From the Scottish Highlands to the Welsh Valleys, the Celts have been pushed to the very fringes of modern Europe. I spent a great chunk of my life in the Celtic heartland of Welsh-speaking Wales, so here’s my view on all things Celtic…
I’ve discovered a great TV channel called BBC Scotland*. It only broadcasts about six hours a night, but everything’s focused on Scotland (unlike most regional TV in the UK, which shows local news and then plugs you back into the national feed). There’s another Scottish channel called BBC Alba which is in the Gaelic language. They show some excellent documentaries on life in the Highlands and Islands, particularly Lewis and Harris, where about half of the islands’ 21,000 population speaks Gaelic as a first language. (All programmes on BBC Alba are subtitled in English, which is handy for someone like me. I don’t speak a word of Gaelic, although I do have GCSE Welsh (grade A!)
Gaelic and Welsh are both Celtic languages, but they come from separate branches. Welsh is related to Cornish and Breton closely enough that I can sometimes decode Cornish place-names. Scottish Gaelic is so close to Irish that until about three hundred years ago, they were considered the same language.
There are few if any Gaelic-speaking communities left on the Scottish mainland. There’s a total of 87,000 Gaelic speakers in Scotland, of whom 57,000 are fluent speakers. The problem is that many of these fluent speakers are scattered across Scotland in non-Gaelic-speaking areas, so that many of those who know the Gaelic aren’t using it. Only 1.1% of Scotland’s 5.4 million population now speaks Gaelic ― which is why the language is in such decline.
Until the early 20th century Gaelic was still spoken widely across the Scottish Highlands, but numbers have declined massively. This is not to say there are no Gaelic speakers left, but the Gaelic-speaking communities have all but disappeared. When fewer than 50% of anyone speaks the language in any particular community, a tipping point is reached and use of the language starts to die out. A big cause of this mass wipe-out was economics. Unemployed young people moved to the cities where English (or the Scots dialect of English) were spoken, and only elderly Gaelic-speakers remained, and then died out… and in little more than a generation, the language was practically gone from the Highlands.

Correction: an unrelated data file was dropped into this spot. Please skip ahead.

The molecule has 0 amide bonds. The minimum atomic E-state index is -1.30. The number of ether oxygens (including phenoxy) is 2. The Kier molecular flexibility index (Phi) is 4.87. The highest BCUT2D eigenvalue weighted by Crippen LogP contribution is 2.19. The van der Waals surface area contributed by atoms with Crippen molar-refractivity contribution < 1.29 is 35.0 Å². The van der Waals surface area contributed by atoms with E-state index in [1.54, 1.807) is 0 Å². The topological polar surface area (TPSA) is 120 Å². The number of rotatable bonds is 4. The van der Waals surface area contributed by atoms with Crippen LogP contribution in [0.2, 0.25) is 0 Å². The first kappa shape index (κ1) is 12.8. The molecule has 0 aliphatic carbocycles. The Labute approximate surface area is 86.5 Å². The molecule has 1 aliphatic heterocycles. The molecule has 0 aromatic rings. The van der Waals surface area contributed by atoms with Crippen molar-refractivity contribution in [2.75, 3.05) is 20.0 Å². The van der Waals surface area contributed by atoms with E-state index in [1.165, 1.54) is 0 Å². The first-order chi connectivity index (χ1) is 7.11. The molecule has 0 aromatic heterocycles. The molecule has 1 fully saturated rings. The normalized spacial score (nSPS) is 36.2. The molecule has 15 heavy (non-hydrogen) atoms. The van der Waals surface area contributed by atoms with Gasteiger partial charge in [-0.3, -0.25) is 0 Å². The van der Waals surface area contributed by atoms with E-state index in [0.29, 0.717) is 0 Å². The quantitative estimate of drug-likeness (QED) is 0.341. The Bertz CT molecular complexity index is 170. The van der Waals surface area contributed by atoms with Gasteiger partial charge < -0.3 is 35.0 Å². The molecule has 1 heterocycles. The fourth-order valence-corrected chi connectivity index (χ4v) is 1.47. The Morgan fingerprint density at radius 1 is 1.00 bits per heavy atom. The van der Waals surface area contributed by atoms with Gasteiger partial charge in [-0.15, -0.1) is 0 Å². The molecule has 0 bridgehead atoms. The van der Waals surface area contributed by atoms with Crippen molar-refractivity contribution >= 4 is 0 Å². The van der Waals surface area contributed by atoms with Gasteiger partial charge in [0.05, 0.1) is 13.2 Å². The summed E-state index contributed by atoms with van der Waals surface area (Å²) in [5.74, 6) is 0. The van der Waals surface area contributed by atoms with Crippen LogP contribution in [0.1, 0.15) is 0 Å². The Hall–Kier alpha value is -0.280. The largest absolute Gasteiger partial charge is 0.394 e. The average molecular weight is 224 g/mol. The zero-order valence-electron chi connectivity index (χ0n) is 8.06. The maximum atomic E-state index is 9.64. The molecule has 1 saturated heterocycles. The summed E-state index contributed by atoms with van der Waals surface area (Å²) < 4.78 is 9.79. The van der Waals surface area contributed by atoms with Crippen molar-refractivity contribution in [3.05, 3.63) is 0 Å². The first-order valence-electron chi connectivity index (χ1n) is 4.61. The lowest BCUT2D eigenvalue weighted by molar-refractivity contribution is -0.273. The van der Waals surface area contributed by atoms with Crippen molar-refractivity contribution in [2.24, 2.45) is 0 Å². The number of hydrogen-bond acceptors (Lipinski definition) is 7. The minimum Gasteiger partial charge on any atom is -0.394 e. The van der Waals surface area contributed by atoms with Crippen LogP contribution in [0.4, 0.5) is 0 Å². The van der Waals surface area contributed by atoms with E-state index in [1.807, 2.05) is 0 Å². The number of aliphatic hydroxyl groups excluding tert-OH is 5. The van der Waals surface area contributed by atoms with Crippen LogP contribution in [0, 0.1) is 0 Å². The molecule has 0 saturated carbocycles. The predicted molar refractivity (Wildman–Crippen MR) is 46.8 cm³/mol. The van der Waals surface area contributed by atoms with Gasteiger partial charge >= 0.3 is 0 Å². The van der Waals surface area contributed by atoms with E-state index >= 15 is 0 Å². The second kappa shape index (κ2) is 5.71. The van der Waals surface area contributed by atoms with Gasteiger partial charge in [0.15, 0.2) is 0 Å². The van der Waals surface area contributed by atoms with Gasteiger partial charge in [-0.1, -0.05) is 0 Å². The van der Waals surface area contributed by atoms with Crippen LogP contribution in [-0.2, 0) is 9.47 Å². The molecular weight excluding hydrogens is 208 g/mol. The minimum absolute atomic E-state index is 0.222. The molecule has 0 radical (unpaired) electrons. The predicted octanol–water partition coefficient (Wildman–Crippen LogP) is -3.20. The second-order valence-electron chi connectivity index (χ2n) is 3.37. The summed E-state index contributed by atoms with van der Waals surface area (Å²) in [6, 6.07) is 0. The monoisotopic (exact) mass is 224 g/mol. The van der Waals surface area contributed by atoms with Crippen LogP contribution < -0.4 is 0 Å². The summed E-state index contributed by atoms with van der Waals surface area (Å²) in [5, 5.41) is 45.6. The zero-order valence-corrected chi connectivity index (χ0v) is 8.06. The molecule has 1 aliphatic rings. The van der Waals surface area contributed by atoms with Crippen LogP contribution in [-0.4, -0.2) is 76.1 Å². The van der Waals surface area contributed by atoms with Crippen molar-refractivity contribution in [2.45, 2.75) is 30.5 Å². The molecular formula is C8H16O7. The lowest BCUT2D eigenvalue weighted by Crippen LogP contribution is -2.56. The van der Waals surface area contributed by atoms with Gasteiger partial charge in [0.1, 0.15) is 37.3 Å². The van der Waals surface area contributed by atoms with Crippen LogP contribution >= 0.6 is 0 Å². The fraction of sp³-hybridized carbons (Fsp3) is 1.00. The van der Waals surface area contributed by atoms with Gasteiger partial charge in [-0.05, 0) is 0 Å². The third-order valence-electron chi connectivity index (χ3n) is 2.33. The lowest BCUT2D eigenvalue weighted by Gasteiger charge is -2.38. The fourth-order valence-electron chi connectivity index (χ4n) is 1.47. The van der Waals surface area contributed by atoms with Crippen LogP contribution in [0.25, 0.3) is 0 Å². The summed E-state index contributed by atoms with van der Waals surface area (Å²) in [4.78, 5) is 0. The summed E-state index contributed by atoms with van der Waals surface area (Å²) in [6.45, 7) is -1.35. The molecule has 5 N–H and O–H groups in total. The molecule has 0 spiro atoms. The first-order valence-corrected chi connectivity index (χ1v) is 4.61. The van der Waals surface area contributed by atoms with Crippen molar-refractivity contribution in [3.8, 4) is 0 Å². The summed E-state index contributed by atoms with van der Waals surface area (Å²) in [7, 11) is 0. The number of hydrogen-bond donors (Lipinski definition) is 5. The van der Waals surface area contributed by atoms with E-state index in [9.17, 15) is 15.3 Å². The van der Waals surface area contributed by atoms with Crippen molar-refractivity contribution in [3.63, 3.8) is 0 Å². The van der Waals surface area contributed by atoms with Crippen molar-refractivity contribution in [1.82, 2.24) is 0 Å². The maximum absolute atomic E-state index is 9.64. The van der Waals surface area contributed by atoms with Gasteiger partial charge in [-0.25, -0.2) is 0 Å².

I spent my teenage years in West Wales where Welsh was spoken every day. We had compulsory Welsh lessons at school, which I liked, although nearly everyone else affected to hate them. What we really hated more than anything was learning a form of the language never spoken anywhere! I had to quiz my Welsh-speaking schoolmates about how things were actually said, because Welsh comes in three distinct layers. There’s formal literary Welsh as used in bardic poetry and the traditional Welsh Bible, then there’s “BBC Welsh” a smart-casual form of the language that’s never really spoken anywhere ― the Welsh we learned at school came closest to this. Then there’s the dialect Welsh I heard all around me. This is the living language, and unless you pick it up from the cradle (or at least from a very young age) you’re unlikely ever to speak it fluently. Back in the 1980s when I was at school it wasn’t really written down. At least nowadays you can check things out on the internet!
To complicate matters further, there’s a distinct dialect-split between North and South Wales, so that even the most basic phrases are said two ways. For example, I want a cup of tea would be Dwi’n eisiau dishgled in North Wales, but in the South it’s something like Fi’n moyn panad.
Sometimes when I’m in a Celtic mood, I switch the TV over to the Welsh-language channel S4C (pronounced ess-pedwar-ec). This is the only TV channel that is truly local to Wales and that frequently shows the bits of Wales that I know ― the bits of West Wales where Welsh is spoken.
(This was a big part of why I chose to watch digital TV over satellite instead of Freeview which comes in via a rooftop antenna. It means I can watch regional TV from all over the country.)
There is of course a Welsh ITV channel, “ITV Cymru-Wales” but it shows back-to-back programming in English, and nearly all of it comes from England (when it doesn’t come from Hollywood). I’d be tempted to say the BBC isn’t much better, except that S4C is part-owned by the BBC (although unlike a full BBC service, it’s part-funded by advertising (most of which, I should add, is in English!)
So the point I’m trying to make about the Scots Gaelic is that unless the language is spoken to newborn babies and used by young children, it doesn’t have much of a future. A huge slice of S4C’s programming consists of children’s programmes, especially cartoons (which can be bought on the cheap from overseas and dubbed into Welsh). I think S4C is doing the right thing (although it’s pretty annoying to me when I tune in to see emerald-green countryside and coracles paddling near waterfalls). But at least this means kids in Welsh-speaking homes can watch telly in their own language. Hurrah for that!
*originally I described it as a “great new TV channel” but BBC Scotland TV is only new to me, having launched on 24 February 2019. When originally launched it showed a lot of BBC2 programming, which is why I never watched it very much until now.
THIS IS ONLY A STUB VERSION OF A PROPER ARTICLE I WANT TO WRITE ON SCOTLAND AND/OR WALES. SO IF YOU HAVE ANY IDEAS OR INFORMATION OR A POINT TO MAKE, PLEASE LEAVE A COMMENT!
Guardian newspaper article: SCOTS GAELIC COULD DIE OUT WITHIN A DECADE!
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